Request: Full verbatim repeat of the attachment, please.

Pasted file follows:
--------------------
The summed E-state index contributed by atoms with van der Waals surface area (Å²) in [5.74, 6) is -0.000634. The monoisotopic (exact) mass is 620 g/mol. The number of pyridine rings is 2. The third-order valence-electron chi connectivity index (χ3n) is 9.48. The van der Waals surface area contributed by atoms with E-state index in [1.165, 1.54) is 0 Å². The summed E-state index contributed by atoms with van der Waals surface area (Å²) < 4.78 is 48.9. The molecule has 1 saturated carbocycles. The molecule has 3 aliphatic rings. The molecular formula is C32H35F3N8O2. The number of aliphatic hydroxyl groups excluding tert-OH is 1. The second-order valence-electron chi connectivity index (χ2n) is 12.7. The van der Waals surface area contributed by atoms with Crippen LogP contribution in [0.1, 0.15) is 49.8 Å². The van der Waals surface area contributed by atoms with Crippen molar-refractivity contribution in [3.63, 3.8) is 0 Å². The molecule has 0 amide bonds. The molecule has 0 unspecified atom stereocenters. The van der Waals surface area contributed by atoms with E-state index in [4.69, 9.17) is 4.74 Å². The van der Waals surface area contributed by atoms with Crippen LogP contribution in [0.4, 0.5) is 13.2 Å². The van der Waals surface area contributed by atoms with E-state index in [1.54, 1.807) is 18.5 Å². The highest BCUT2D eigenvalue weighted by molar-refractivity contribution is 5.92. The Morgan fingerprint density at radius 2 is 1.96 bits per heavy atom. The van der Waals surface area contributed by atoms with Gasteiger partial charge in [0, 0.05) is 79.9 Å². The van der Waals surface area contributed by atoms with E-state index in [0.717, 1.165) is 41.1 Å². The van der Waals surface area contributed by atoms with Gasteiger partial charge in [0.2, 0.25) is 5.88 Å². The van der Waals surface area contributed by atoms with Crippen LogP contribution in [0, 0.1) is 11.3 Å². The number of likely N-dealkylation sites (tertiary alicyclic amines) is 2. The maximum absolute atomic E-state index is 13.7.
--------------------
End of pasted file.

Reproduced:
The summed E-state index contributed by atoms with van der Waals surface area (Å²) in [5.74, 6) is -0.000634. The monoisotopic (exact) mass is 620 g/mol. The number of pyridine rings is 2. The third-order valence-electron chi connectivity index (χ3n) is 9.48. The van der Waals surface area contributed by atoms with E-state index in [1.165, 1.54) is 0 Å². The summed E-state index contributed by atoms with van der Waals surface area (Å²) < 4.78 is 48.9. The molecule has 1 saturated carbocycles. The molecule has 3 aliphatic rings. The molecular formula is C32H35F3N8O2. The number of aliphatic hydroxyl groups excluding tert-OH is 1. The second-order valence-electron chi connectivity index (χ2n) is 12.7. The van der Waals surface area contributed by atoms with Crippen LogP contribution in [0.1, 0.15) is 49.8 Å². The van der Waals surface area contributed by atoms with Crippen molar-refractivity contribution in [3.63, 3.8) is 0 Å². The molecule has 0 amide bonds. The molecule has 0 unspecified atom stereocenters. The van der Waals surface area contributed by atoms with E-state index in [4.69, 9.17) is 4.74 Å². The van der Waals surface area contributed by atoms with Crippen LogP contribution in [0.4, 0.5) is 13.2 Å². The van der Waals surface area contributed by atoms with E-state index in [1.54, 1.807) is 18.5 Å². The highest BCUT2D eigenvalue weighted by molar-refractivity contribution is 5.92. The Morgan fingerprint density at radius 2 is 1.96 bits per heavy atom. The van der Waals surface area contributed by atoms with Gasteiger partial charge in [0, 0.05) is 79.9 Å². The van der Waals surface area contributed by atoms with E-state index in [0.717, 1.165) is 41.1 Å². The van der Waals surface area contributed by atoms with Gasteiger partial charge in [0.2, 0.25) is 5.88 Å². The van der Waals surface area contributed by atoms with Crippen LogP contribution in [0, 0.1) is 11.3 Å². The number of likely N-dealkylation sites (tertiary alicyclic amines) is 2. The maximum absolute atomic E-state index is 13.7.